An interview with:
THE MODERATOR: Questions.
Q. She seemed to lock onto your serve in that final game. One big serve down the middle. Why did you choose down the middle?
LINDSAY DAVENPORT: You know, I tried the others on the other match points. I was back to the T. But yeah, it was such a tough game. You know, it probably should have been 5-All. I didn't play the greatest game. But still to come out and win it, pretty exciting. She came up with a few good shots. You know, wanted to go up the T, make her hit a good forehand to save other match point. Luckily went out.
Q. Was it at those moments that you were able to draw upon all the confidence that you derived from the summer?
LINDSAY DAVENPORT: It helped. You know, I didn't play a good game. I had a few match points where I didn't play well. Still I felt like, "I can still win this game." Maybe that's from winning a lot of matches now. You know, I still felt like her errors were going to come back, and just to hang in there. You know, if she can come up with a bunch of winners, that's too good. But, you know, I was banking on the other happening.
Q. The match lasted one hour and 42 minutes. How long did the last game feel like?
LINDSAY DAVENPORT: It felt like a while after the first two match points (laughter). But, yeah, it's a tough one to get through. I mean, I wanted to win so badly, and I played such a great, you know, calm match until that point, and then let a few errors creep in. You know, she definitely hit some good shots, too. It's just a combination I think there.
Q. When you hear an opponent pick up her grunt like she did in that last game, what message does it send to you, if any?
LINDSAY DAVENPORT: I'm always intrigued by people and their grunts. Sometimes they get louder the closer it gets. I'm not sure what that is a result of. I think you either grunt all the time or you don't, I don't know. A couple players tend to do that.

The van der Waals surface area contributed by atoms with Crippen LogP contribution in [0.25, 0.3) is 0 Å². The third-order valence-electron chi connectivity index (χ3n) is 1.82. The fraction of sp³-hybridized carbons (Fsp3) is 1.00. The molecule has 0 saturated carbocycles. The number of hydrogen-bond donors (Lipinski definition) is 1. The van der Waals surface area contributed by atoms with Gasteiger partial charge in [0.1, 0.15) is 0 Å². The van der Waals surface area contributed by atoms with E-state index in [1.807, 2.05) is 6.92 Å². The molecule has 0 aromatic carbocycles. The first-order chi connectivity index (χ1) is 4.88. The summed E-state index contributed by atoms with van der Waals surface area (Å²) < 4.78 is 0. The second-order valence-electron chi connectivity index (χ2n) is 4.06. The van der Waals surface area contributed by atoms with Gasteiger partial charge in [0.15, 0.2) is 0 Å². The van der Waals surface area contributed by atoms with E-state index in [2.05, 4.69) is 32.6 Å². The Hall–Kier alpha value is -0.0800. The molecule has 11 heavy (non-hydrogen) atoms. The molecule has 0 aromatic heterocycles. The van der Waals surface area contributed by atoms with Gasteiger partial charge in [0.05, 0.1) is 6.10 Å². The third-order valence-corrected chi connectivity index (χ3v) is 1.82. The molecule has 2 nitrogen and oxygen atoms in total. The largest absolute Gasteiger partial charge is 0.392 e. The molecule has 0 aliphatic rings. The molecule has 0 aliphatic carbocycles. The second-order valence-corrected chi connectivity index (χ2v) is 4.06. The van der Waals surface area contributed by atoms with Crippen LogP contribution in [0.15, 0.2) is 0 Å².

Q. Is it an indication she's more into the match at all?
LINDSAY DAVENPORT: You know, I don't know. I don't know. I'm not a grunter (smiling).
Q. You've discussed this a lot in the last two months, that you came to Wimbledon, it was like the end of everything, and now it looks like it's starting all over. Each win, are you at all amazed or excited? Can you believe what's happening this summer?
LINDSAY DAVENPORT: All of those. You know, I mean, I definitely have worked harder since last November than I ever have, spending a lot of time in the gym, with the trainer. So I was hoping those results would pay off. You know, my tennis has gotten better, but I think the most important thing was, you know, at Wimbledon
, I said this even after I lost, gosh -- I felt like I finally was hitting the ball better, and I didn't pull out that match in the semifinals. But I remember thinking that whole tournament, like, "Gosh, finally I'm feeling a little better here." I walked away from Wimbledon
not negative, but positive and looking forward to the summer. After that first win in Stanford
, it just seems like all the confidence kind of came back to me after winning a close title match. You know, I've just kind of gone with it since then.
Q. There was a very key point in the first set when you finally broke her. It was 5-5, deuce, you had to make a very difficult stretch return on the backhand side. How difficult was that? How close did you come to not getting that return?